Some people are happy with incremental progress. A long career in drug safety has left Michael Ibara searching for a bigger leap forward. He's the architect of a potential alternative to the present drug safety morass of paper, faxes, and inefficiency.
As head of pharmacovigilance information management at Pfizer, Ibara organized the Aster project, an exploration of new ways to involve more physicians in drug safety.
Aster relies on a tool that physicians already use: the electronic health record (EHR). Yesterday's ClinPage story explored the context for why Ibara came up with Aster. The project managed real postmarketing data in Boston and reported dramatic increases in physicians filing high-quality reports. Thanks to the doctors' usage of their own familiar EHR, they could fill out the electronic forms in a fraction of the time they had previously wrestled with submitting paper alternatives.
Ibara is worried that there are just too many spontaneous reports flowing from industry toward regulators. Processing or analyzing those reports in a manual manner has been streamlined, up to a point. But those efficiencies are unlikely to keep up with the pace of digital drug safety reporting. The industry's budgets and staffing levels are just not rising in step with the surging data. So something will have to give. And Ibara is trying to figure out what might work.
"You can see a long history of attempted improvements and point improvements in the safety process, but that's not gonna cut it anymore," Ibara says. "We're going to have to figure out a system design."
Is paper, in some cosmic sense, the heart of the problem? Can anyone in the industry or the U.S. government stand proudly behind a process that relies so heavily on ... facsimiles? It's not that simple, Ibara says.
Beyond The Balkans
While he concedes some personal frustration with paper, Ibara doesn't predict it will disappear. He prefers a new, technologically-assisted way to analyze spontaneous reports automatically and funnel the most important ones to humans for additional analysis: "The answer there, though, is not to get rid of paper as an adjunct to what we do, but to get rid of paper as part of the critical path of what we do."
The Europeans, he notes, are discovering that just making the reports electronic doesn't solve everything. "Each company has to report to each regulator in every country," Ibara says. "And you will find that in terms of the estimates of how much work that's saved for us, it actually caused more work than it saved. The model in Aster is attempting to solve that problem along with the problem of getting a high-quality report out of the EHR."
His ideas may be controversial in some circles in Washington, but any modern, ordinary person should be able to understand that the Dickensian processing of hundreds of thousands of pieces of paper is probably not the best way to determine if drugs stay on the market.
One element of Ibara's vision has been little discussed at industry conferences. He sees a role for an impartial, trusted clearinghouse that might have both governmental and private members. It wouldn't replace the regulators, obviously. Rather it would manage some of the oceanic waves of data so that physicians, government and industry could have confidence in the data being forwarded to decisionmakers. This intermediary, in Ibara's view, could be a company or nonprofit with a budget and staff.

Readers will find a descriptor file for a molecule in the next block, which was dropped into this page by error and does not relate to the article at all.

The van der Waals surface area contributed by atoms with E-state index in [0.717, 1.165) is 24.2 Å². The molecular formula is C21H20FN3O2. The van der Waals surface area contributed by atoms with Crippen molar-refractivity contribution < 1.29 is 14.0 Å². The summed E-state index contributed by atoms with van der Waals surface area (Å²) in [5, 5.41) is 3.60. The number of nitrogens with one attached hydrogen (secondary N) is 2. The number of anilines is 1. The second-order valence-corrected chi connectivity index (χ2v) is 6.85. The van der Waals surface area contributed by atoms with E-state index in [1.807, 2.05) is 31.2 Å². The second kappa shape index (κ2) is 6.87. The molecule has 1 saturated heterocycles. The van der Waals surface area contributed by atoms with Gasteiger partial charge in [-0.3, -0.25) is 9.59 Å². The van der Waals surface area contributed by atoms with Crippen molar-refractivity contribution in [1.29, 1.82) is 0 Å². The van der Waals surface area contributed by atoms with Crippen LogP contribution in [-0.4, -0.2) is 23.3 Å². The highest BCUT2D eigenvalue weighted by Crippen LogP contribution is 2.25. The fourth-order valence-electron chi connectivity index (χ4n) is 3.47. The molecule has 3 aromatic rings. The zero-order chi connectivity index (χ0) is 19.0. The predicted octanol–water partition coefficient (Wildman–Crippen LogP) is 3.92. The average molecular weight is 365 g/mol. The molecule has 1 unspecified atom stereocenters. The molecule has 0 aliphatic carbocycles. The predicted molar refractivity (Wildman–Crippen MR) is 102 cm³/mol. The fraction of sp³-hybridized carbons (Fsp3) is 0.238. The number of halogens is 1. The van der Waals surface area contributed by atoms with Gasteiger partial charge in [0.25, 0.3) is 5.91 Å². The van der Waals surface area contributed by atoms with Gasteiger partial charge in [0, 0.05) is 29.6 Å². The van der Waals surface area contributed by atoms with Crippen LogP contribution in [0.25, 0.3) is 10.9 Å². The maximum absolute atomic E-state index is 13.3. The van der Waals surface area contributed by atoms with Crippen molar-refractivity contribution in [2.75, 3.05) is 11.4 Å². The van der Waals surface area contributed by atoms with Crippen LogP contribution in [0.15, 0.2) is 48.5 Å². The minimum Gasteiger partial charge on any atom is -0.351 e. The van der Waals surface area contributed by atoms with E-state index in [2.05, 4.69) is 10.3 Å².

Part of the need for such a body is technical, Ibara believes. Data standards bridging the pharmaceutical R&D complex and the general health care landscape are still not fully synchronized. "We are several years, if not more, away from standards allowing a complete free exchange between different types of entities," he notes.
The clearinghouse is still highly theoretical, but it could pipe data to the FDA, to European authorities or to academia. And the clearinghouse might also pump data back to industry for additional clarification.
In a less-polarized, less litigious society, nothing Ibara is discussing would be controversial. But the details of how such a clearinghouse would be established, funded and run are a bit murky. Ibara makes it clear that some of his thinking is his own, not Pfizer's.
Ibara thinks the U.S., in the end, could have a very satisfactory system if the stakeholders can agree on what constitutes a high-quality drug safety report in the 21st century. Once that's settled, the technology is almost an afterthought.
Ibara doesn't have entrenched opinions on who should control or establish a drug safety clearinghouse, except to say that his hunch is that both government and industry should have some voting privileges, and that neither should have sole control.
Beyond that, his intuition tells him such an organization might simultaneously alleviate the information-management burden on regulators and increase waning public confidence in pharmaceutical research as an ethical endeavor. Says Ibara: "It's my conviction that it will need to be, in some sense, an intermediary between the sources of the information and the recipients of the information."
Editor's note: This is the second part of a two-part series. The first article can be found here, with a podcast here. The podcast is free but requires registration on the website. The podcast page includes a 15-page transcript of the interview with Ibara that explores data standards, European experiences and the proper role for contract research organizations. Ibara is speaking at the Post-Approval Summit. That conference is organized by Outcome and features unusually prominent speakers from the sponsor community and the regulatory world.d9A2t49mkex